In eastern Canada, he learned the finer techniques of surveying by land and water. He was one of the Royal Navy masters who surveyed and buoyed the St Lawrence channel below Quebec for the invasion fleet. Here he followed in the steps of a long French tradition of mastery of astronomical and nautical surveying at home and abroad. Cook was appointed master in a still bigger vessel: the seventy-gun Northumberland and entered on a life of routine surveys and chart making, honing and mastering his skills in this art. Between 1763 and 1767, he surveyed Newfoundland. His charts of the southern and western sides of the island were the finest anywhere in the world. He became famous for this specialized work, a man “of Genius and capacity… well qualified for the Work he has performed, and for greater Undertakings of the same kind” (from his Captain Alexander, Lord Colville).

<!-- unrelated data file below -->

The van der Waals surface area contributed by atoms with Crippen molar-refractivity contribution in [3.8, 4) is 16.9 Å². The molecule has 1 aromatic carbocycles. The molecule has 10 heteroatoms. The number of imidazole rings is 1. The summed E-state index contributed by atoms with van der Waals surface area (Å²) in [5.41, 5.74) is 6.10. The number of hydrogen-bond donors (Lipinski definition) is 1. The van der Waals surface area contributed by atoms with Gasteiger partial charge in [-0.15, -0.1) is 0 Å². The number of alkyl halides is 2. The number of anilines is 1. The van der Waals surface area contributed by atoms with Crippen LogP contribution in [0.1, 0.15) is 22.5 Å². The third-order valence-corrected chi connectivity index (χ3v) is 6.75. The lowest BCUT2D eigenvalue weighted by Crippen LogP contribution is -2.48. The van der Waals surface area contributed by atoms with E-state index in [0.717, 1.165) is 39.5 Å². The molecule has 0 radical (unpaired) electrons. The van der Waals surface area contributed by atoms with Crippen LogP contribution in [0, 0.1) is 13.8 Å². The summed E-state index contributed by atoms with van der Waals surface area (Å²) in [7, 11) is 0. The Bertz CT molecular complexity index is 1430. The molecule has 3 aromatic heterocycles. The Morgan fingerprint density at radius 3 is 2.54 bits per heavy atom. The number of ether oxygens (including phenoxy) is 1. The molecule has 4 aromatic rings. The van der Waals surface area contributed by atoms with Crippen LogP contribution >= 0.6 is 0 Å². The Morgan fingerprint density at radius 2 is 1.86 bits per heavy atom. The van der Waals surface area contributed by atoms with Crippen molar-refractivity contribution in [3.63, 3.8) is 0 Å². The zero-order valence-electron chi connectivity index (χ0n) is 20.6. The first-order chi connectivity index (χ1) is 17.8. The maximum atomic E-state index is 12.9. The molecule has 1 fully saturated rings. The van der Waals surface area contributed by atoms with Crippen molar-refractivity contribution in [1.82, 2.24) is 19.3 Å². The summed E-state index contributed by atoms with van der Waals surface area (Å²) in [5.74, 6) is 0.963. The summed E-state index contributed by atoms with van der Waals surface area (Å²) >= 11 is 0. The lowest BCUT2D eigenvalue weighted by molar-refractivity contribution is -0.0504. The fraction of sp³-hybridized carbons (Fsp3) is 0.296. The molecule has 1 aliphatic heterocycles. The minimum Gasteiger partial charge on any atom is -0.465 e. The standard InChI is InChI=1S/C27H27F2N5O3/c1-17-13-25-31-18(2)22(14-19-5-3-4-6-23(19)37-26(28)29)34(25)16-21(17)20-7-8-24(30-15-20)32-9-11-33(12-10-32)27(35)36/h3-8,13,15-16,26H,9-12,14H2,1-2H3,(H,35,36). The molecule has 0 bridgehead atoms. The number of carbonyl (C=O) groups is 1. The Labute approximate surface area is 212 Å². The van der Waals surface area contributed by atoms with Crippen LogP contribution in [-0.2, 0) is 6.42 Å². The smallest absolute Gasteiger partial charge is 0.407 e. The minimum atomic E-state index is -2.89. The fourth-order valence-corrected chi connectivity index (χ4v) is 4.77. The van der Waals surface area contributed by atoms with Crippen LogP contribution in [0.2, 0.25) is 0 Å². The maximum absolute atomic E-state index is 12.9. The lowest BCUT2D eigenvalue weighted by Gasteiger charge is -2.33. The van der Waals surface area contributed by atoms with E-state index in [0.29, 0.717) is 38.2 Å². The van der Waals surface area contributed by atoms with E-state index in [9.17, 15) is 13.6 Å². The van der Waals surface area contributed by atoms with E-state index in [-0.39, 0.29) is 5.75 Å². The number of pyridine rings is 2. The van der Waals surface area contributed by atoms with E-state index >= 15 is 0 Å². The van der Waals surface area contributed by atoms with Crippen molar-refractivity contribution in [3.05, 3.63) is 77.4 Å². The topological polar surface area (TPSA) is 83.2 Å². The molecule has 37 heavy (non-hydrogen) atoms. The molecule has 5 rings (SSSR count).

His natural skills reinforced by his personal qualities (meticulous, scrupulous, honest and later on an obvious ability to command) finally lead the young humble man from obscurity to light.Therefore, when in 1768 the Royal Society decided to set up an expedition to observe the transit of Venus at the newly discovered island of Tahiti, James Cook was recommended by First Lord Sir Edward Hawke to be the master of the expedition.
And so it was. In April 1768 Cook, commanding HMS Endeavour and was given two sets of instructions: first chart Tahiti, then go find the mysterious southern continent. The Endeavour was a “remarkably strong” vessel with a “deep waist, and having no ornamental figure on the prow”. She had, a shallow draught and was in short, of exactly the same type as an east-coast collier. Cook was at home. Endeavour was a workhorse, a vessel chosen for strength and capacity.